Talk:Rapid application development

From Wikipedia, the free encyclopedia
Jump to: navigation, search
WikiProject Computing / Software (Rated Start-class)
WikiProject icon This article is within the scope of WikiProject Computing, a collaborative effort to improve the coverage of computers, computing, and information technology on Wikipedia. If you would like to participate, please visit the project page, where you can join the discussion and see a list of open tasks.
Start-Class article Start  This article has been rated as Start-Class on the project's quality scale.
 ???  This article has not yet received a rating on the project's importance scale.
Taskforce icon
This article is supported by WikiProject Software.

Isn't there also an Interface Builder for Mac OS X?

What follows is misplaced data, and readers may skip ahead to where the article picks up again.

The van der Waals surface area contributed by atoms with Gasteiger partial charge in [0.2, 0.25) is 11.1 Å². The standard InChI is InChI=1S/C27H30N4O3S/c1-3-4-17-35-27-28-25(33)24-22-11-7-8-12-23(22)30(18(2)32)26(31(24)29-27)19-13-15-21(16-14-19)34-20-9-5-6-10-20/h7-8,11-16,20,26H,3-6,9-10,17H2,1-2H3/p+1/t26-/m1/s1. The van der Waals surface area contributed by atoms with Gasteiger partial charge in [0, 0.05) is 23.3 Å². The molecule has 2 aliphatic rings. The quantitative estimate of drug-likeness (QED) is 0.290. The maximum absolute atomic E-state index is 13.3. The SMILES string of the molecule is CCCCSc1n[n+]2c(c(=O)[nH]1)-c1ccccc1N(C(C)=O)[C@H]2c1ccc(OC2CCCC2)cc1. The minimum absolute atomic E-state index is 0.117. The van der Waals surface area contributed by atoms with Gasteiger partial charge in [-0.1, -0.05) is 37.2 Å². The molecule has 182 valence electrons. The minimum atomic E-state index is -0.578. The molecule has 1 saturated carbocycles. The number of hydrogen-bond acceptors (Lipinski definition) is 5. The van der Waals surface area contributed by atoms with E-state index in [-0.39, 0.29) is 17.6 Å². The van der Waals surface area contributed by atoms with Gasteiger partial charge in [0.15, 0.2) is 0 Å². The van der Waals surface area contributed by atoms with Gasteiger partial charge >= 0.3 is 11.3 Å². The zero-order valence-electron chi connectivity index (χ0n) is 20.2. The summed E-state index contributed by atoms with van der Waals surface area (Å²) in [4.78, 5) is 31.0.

Rapid application[edit]

== == == Advantages and disadvantages == == ==


Rapid Application Development has two primary advantages: increased speed of development and increased quality. The speed increases are due to the use of CASE tools, the goal of which is to capture requirements and turn them into usable code as quickly as possible. Quality, as defined by RAD, is both the degree to which a delivered application meets the needs of users as well as the degree to which a delivered system has low maintenance costs. RAD increases quality {| class="wikitable"

|- through the involvement of the user in the analylsis and design stages |}.

RAD has two primary disadvantages: reduced Scalability, and reduced features. Reduced scalability occurs because a RAD developed application starts as a prototype and evolves into a finished application. Reduced features occur due to time boxing, where features are pushed to later versions in order to finish a release in a short amount of time.

Compared to what ? To the waterfall model ? Is there anything that woueld suggest the waterfall is any more scalable or results in programs that have more features ? Taw 21:09, 18 February 2006 (UTC)